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Euro Crisis Merely Delayed, Not Averted

Posted by Larry Doyle on May 10, 2010 8:39 AM |

They blinked.

The European Union and European Central Bank stole a play from the wizards in Washington to avert an immediate currency crisis in the EU and the potential ripple effect around the world. Did they do the right thing? For me, the question of addressing the fiscal crisis within the EU is not one of right or wrong; rather, when the crisis comes, how large will it be and how long will it last?

The trillion dollar package provided by the European Central Bank, the European Union itself, and the IMF is a combination of loan guarantees and quantitative easing. Shock and awe and punish those who would dare sell the Euro short, right? Clearly, the massive injection of capital will squeeze those who have shorted the Euro, but what about the long haul?

The EU is subverting the very tenets upon which the union was founded. Those tenets precluded this type of financial bailout. Violation of a moral hazard, perhaps? Straight from the Washington playbook. In fact, reports indicate that President Obama himself called on German Prime Minister Angela Merkel and French Prime Minister Nicolas Sarkozy to compel them to implement this plan. What about rules of law and principles of treaties upon which those investing capital make decisions? The ends obviously justify the means for these political leaders.

The markets will rally today, the shorts will scurry to cover, and the pom-poms will bounce mightily. But has anything really changed? The core of our global economy, and especially the economies of selected nations within the EU, remains gutted by excessive debts. That debt remains. Who will hold the nations within the EU accountable to address these debts?

Who is holding the political powers in Washington accountable? The markets have always been the mechanism to impose the necessary discipline. Markets can be gamed for a while, but ultimately the bills must be paid. Our political leaders have chosen to pay these bills by screwing future generations while kicking the debt can down the road.

The charades and shell games being played out in Washington and now the EU are not averting the inevitable economic pain and underperformance, but only delaying it.

Violating rules and principles of economic treaties and unions comes with a price. The EU and global economy still have to pay that price.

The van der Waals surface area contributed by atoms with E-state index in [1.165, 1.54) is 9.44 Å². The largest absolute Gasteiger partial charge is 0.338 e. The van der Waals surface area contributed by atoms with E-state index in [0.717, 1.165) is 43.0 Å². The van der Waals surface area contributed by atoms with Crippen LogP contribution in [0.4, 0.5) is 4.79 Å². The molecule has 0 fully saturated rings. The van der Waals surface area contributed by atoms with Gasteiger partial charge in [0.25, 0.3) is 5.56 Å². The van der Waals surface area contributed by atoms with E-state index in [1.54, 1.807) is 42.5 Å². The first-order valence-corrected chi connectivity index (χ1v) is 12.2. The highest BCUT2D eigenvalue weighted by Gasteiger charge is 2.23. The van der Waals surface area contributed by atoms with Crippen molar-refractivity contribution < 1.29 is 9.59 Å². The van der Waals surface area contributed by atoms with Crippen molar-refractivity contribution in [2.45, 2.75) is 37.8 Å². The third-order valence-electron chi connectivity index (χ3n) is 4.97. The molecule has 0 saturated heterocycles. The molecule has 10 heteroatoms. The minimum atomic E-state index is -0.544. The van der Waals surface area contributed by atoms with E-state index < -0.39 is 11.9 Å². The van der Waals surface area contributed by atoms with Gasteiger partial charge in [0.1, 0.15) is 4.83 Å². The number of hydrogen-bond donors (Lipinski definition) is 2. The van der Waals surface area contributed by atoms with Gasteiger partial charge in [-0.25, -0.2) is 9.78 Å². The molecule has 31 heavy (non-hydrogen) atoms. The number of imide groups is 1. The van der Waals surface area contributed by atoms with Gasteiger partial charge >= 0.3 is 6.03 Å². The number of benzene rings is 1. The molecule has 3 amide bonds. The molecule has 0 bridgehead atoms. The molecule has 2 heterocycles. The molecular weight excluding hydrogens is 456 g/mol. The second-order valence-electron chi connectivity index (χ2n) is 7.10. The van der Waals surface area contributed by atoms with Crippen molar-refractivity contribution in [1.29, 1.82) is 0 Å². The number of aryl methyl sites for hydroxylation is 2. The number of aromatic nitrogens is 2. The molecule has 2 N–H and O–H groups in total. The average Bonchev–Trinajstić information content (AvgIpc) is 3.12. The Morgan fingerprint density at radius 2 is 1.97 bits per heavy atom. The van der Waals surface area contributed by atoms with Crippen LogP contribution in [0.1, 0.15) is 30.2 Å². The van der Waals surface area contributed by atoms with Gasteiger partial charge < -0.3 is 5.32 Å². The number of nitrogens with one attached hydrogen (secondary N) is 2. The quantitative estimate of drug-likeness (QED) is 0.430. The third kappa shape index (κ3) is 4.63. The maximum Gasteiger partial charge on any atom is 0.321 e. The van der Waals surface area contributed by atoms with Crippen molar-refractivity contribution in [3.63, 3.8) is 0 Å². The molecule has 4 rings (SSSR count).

LD

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  • Matt

    AMEN Larry – couldn’t agree more. Absolutely unbelievable. Just when you thought you had seen it all, the bailouts keep getting more ridiculous. This market is also ridiculous. On Thursday, the market drops 600+ points in about 7 MINUTES, then immediately rebounds right back up (making it impossible for anyone to buy at the bottom of that drop), then Friday is very choppy, then the next day (today), the market OPENS up 400 points? Are you kidding me? As you said in your post on Friday – count me out.

  • Fred

    “Looking at the current state of the world economy, the underlying reality remains little changed after this weekends proposed bailout of Greece: there is still more debt outstanding than is capable of being properly serviced. We can’t continue to issue gov’t debt to bail out borrowers because this means the world economy is left with $2 of debt for every $1 that existed previously. Furthermore, bailout capital moves from the hands of savers into the hands of bondholders who made bad investments. This policy has the effect of shifting money from future new productive investment into bad investment previously made.

    We should seek failure and restructuring, let’s turn the debate from talk of bailouts to talk of restructuring. Let bondholders take a haircut for bad investments, aren’t failure and restructuring fundamental principals of a vibrant capital market based economy?”

    Dr. John Hussman

    • LD

      Fred,

      Thanks for sharing Dr. Hussman’s comments. I concur. I have little interest in burdening my children or other children with the mistakes of profligate spending and political corruption made by current and previous generations.

      This will not end well.

  • Sean

    The entire global economy has devolved into a confidence game, not much different except in size and scale to what Bernie Madoff was running. This $1-trillion fund is the equivalent of the EU going all-in in their con-game. What happens after the shock & awe of this deal wears-off, and when the bond markets call the EU’s bluff, and the EU governments are forced to start actually drawing down on the facility? What happens when the world discovers that $1-trillion is not nearly enough? What’s the over/under on how long the Euro will continue to exist?






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